With their extraordinary glass edifices and exotic animals, plants and ecosystems, Germany's tropical glasshouses are treasure troves of green – and not just in winter.
Did you know that the custom of keeping tropical plants and animals under glass domes dates back to the 19th century in Germany? If you're looking to escape the cold for a while this winter, there are numerous tropical glasshouses across the country that are just waiting to be discovered. At 5,000 square metres, Potsdam Biosphere is one of Germany's largest glasshouses, and features hourly 'thunderstorms', a 14-metre-high treetop walk, tropical animals and around 20,000 tropical plants. Further highlights include a butterfly house and a flight simulator that has visitors soaring above the rainforest. The Tropicarium at the Palmengarten Botanical Gardens in Frankfurt is also well worth a visit. Within only a few steps you can travel from the tropical rainforests of the Americas, Asia, Africa and Australia to the flora of deserts and arid regions.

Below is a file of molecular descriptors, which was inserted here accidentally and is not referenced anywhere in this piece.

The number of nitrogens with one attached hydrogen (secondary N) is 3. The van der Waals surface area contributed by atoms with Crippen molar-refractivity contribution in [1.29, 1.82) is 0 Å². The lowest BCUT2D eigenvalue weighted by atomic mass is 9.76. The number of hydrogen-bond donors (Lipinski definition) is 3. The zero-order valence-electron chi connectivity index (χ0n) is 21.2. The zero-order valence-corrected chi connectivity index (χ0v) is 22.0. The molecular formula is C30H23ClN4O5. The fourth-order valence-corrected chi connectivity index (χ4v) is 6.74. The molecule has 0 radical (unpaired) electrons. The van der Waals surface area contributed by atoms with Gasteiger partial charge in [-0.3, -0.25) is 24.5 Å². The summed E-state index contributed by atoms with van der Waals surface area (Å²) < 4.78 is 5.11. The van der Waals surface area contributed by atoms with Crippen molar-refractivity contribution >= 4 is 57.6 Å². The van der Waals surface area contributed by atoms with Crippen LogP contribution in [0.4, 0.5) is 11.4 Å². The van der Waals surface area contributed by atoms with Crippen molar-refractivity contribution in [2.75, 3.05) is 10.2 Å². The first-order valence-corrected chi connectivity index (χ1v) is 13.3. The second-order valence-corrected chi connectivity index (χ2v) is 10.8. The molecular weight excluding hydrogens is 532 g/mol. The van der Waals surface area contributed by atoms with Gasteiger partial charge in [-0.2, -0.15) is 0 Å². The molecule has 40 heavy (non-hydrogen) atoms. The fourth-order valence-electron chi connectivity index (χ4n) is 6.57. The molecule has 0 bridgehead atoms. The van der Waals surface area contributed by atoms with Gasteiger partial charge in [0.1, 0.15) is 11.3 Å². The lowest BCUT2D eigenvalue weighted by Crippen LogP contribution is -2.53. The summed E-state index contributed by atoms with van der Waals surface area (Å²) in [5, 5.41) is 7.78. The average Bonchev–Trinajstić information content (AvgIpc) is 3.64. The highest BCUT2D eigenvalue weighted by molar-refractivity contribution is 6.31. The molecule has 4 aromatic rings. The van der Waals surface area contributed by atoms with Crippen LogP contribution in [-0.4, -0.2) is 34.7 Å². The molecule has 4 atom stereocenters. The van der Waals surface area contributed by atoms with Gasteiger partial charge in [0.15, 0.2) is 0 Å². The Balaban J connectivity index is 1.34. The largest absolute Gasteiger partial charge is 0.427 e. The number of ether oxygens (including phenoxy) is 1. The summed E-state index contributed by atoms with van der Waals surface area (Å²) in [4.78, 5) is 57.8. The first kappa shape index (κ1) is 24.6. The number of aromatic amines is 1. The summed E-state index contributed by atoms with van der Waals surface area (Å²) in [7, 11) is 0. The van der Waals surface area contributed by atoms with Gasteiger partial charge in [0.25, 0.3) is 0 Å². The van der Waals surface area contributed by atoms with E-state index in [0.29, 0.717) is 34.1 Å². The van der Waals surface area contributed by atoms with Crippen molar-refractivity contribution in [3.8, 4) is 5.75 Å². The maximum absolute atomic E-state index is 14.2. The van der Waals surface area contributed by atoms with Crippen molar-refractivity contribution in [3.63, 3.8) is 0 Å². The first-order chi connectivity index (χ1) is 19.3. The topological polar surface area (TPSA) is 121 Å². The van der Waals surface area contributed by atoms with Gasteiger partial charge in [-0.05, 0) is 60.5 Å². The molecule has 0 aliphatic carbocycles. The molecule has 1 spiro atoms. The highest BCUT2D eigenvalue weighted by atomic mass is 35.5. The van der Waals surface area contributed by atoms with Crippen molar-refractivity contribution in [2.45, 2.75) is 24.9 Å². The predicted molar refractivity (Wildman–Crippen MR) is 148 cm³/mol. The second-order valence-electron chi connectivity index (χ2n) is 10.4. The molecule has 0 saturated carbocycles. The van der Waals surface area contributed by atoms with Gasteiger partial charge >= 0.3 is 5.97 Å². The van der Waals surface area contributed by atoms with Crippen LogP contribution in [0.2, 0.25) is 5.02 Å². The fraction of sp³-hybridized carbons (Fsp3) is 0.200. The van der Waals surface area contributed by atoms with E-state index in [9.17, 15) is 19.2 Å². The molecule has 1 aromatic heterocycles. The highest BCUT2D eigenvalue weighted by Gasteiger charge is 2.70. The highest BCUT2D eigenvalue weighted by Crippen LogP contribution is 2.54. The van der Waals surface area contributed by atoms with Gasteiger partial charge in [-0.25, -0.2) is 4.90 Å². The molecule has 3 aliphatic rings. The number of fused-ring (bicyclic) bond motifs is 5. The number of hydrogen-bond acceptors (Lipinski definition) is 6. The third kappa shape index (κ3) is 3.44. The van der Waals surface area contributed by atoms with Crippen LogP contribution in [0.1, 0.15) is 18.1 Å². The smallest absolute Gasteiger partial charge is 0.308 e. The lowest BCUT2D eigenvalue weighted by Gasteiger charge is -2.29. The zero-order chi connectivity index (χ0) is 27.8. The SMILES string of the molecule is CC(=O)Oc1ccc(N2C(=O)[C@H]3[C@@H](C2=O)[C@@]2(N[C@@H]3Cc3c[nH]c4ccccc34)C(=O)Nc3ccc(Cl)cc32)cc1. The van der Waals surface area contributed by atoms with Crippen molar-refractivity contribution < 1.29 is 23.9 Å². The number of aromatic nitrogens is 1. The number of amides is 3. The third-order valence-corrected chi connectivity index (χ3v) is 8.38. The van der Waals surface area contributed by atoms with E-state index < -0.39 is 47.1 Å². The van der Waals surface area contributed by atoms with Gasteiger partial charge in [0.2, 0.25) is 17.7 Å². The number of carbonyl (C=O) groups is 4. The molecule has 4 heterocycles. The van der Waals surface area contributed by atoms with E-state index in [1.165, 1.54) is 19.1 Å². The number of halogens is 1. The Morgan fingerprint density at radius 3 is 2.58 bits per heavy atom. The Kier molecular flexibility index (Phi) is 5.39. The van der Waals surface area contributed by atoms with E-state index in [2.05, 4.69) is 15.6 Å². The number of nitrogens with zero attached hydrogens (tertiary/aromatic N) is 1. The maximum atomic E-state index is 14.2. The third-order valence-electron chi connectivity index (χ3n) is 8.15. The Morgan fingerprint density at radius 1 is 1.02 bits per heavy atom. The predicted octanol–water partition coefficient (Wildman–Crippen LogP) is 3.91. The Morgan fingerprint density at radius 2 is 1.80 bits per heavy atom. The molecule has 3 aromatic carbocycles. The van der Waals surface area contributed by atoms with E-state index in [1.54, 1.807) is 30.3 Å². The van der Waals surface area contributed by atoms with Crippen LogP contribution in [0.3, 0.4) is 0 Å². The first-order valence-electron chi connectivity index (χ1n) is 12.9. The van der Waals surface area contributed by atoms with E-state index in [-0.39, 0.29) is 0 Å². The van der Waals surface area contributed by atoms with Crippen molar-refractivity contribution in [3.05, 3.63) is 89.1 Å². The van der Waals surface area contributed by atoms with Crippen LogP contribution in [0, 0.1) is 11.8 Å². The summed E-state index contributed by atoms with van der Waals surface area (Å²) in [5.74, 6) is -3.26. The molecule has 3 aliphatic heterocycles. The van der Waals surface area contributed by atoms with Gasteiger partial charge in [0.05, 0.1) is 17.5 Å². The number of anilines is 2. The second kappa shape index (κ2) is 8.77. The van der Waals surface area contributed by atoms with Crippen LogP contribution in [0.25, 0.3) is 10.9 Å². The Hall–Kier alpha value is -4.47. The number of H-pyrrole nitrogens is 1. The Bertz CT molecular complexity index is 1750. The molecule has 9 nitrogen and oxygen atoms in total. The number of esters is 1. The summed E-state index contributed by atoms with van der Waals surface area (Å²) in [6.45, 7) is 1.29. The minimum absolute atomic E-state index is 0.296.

Oases for the senses
Whether it's orchids, the aquatic plant house with exotic butterflies or the Victoriahaus with its tropical water lilies, the greenhouses of Munich's Botanical Gardens take you on a journey through humid tropical regions, baking-hot deserts and tropical – yet cool – mountain forests. Hamburg's Planten un Blomen Park boasts 2,800 square metres of plants from various climate zones, and its marvellous greenhouses are heritage-listed. Their glass panels hang from an external structure, leaving the inside free from any load-bearing elements. In the south of Germany, you will find Stuttgart's Zoological and Botanical Garden. Its Amazon House features parrots and howler monkeys among the dense flora of the South American rainforest, and caimans and tropical fish in the artificial lake. Where will you find your slice of paradise? For more information, visit www.biosphaere-potsdam.de/en or www.palmengarten.de